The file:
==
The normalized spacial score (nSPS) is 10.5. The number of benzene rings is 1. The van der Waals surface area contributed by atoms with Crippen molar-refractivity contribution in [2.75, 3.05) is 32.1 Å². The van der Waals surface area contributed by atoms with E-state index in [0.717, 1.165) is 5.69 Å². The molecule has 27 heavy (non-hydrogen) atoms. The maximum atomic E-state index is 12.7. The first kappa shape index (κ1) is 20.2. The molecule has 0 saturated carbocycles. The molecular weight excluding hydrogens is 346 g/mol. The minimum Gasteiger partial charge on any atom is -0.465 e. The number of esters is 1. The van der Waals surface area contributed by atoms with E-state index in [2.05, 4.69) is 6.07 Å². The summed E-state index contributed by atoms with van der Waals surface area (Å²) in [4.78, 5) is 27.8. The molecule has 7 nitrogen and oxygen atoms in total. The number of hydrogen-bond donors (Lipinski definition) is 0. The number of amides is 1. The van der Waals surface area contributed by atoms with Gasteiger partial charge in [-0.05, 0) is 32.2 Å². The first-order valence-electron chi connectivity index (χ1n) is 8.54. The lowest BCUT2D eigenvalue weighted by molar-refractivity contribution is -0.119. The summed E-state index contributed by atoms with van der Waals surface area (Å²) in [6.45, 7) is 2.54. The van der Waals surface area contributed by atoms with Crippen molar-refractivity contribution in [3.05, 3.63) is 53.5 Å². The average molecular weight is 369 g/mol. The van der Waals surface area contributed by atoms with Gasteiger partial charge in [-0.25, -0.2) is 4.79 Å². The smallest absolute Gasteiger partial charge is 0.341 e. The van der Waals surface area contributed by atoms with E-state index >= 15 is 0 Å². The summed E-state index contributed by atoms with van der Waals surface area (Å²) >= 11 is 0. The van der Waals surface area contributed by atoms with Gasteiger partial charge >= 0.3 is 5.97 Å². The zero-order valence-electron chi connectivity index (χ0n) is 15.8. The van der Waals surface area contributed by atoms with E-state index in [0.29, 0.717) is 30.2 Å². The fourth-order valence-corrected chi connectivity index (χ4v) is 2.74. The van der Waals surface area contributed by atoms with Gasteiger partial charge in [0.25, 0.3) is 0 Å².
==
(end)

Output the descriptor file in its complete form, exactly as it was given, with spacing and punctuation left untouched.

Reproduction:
The normalized spacial score (nSPS) is 10.5. The number of benzene rings is 1. The van der Waals surface area contributed by atoms with Crippen molar-refractivity contribution in [2.75, 3.05) is 32.1 Å². The van der Waals surface area contributed by atoms with E-state index in [0.717, 1.165) is 5.69 Å². The molecule has 27 heavy (non-hydrogen) atoms. The maximum atomic E-state index is 12.7. The first kappa shape index (κ1) is 20.2. The molecule has 0 saturated carbocycles. The molecular weight excluding hydrogens is 346 g/mol. The minimum Gasteiger partial charge on any atom is -0.465 e. The number of esters is 1. The van der Waals surface area contributed by atoms with E-state index in [2.05, 4.69) is 6.07 Å². The summed E-state index contributed by atoms with van der Waals surface area (Å²) in [4.78, 5) is 27.8. The molecule has 7 nitrogen and oxygen atoms in total. The number of hydrogen-bond donors (Lipinski definition) is 0. The number of amides is 1. The van der Waals surface area contributed by atoms with Gasteiger partial charge in [-0.05, 0) is 32.2 Å². The first-order valence-electron chi connectivity index (χ1n) is 8.54. The lowest BCUT2D eigenvalue weighted by molar-refractivity contribution is -0.119. The summed E-state index contributed by atoms with van der Waals surface area (Å²) in [6.45, 7) is 2.54. The van der Waals surface area contributed by atoms with Crippen molar-refractivity contribution in [3.05, 3.63) is 53.5 Å². The average molecular weight is 369 g/mol. The van der Waals surface area contributed by atoms with Gasteiger partial charge in [-0.25, -0.2) is 4.79 Å². The smallest absolute Gasteiger partial charge is 0.341 e. The van der Waals surface area contributed by atoms with E-state index >= 15 is 0 Å². The summed E-state index contributed by atoms with van der Waals surface area (Å²) >= 11 is 0. The van der Waals surface area contributed by atoms with Gasteiger partial charge >= 0.3 is 5.97 Å². The zero-order valence-electron chi connectivity index (χ0n) is 15.8. The van der Waals surface area contributed by atoms with E-state index in [0.29, 0.717) is 30.2 Å². The fourth-order valence-corrected chi connectivity index (χ4v) is 2.74. The van der Waals surface area contributed by atoms with Gasteiger partial charge in [0.25, 0.3) is 0 Å².